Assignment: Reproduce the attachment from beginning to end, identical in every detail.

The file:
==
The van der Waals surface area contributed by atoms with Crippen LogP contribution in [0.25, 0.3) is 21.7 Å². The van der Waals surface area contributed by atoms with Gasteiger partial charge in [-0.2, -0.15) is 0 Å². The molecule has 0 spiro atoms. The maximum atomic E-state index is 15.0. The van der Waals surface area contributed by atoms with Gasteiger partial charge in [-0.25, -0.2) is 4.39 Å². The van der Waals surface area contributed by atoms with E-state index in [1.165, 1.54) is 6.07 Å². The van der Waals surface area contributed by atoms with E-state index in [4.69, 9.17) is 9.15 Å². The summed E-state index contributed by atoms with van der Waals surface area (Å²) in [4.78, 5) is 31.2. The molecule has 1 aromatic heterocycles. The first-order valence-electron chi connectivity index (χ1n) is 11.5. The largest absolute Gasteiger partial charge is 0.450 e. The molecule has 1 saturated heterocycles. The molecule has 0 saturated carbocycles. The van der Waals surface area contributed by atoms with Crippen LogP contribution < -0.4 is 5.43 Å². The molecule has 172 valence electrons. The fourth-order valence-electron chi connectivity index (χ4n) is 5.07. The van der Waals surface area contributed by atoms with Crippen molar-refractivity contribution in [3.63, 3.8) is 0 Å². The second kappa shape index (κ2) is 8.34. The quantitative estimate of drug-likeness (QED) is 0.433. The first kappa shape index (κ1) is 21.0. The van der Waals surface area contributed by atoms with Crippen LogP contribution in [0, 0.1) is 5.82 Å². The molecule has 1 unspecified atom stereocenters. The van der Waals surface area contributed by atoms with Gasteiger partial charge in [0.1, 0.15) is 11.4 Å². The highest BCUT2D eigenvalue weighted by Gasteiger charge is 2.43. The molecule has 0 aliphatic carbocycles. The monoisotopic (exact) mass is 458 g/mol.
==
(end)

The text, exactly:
The van der Waals surface area contributed by atoms with Crippen LogP contribution in [0.25, 0.3) is 21.7 Å². The van der Waals surface area contributed by atoms with Gasteiger partial charge in [-0.2, -0.15) is 0 Å². The molecule has 0 spiro atoms. The maximum atomic E-state index is 15.0. The van der Waals surface area contributed by atoms with Gasteiger partial charge in [-0.25, -0.2) is 4.39 Å². The van der Waals surface area contributed by atoms with E-state index in [1.165, 1.54) is 6.07 Å². The van der Waals surface area contributed by atoms with E-state index in [4.69, 9.17) is 9.15 Å². The summed E-state index contributed by atoms with van der Waals surface area (Å²) in [4.78, 5) is 31.2. The molecule has 1 aromatic heterocycles. The first-order valence-electron chi connectivity index (χ1n) is 11.5. The largest absolute Gasteiger partial charge is 0.450 e. The molecule has 1 saturated heterocycles. The molecule has 0 saturated carbocycles. The van der Waals surface area contributed by atoms with Crippen LogP contribution < -0.4 is 5.43 Å². The molecule has 172 valence electrons. The fourth-order valence-electron chi connectivity index (χ4n) is 5.07. The van der Waals surface area contributed by atoms with Crippen molar-refractivity contribution in [3.63, 3.8) is 0 Å². The second kappa shape index (κ2) is 8.34. The quantitative estimate of drug-likeness (QED) is 0.433. The first kappa shape index (κ1) is 21.0. The van der Waals surface area contributed by atoms with Crippen LogP contribution in [0, 0.1) is 5.82 Å². The molecule has 1 unspecified atom stereocenters. The van der Waals surface area contributed by atoms with Gasteiger partial charge in [0.1, 0.15) is 11.4 Å². The highest BCUT2D eigenvalue weighted by Gasteiger charge is 2.43. The molecule has 0 aliphatic carbocycles. The monoisotopic (exact) mass is 458 g/mol.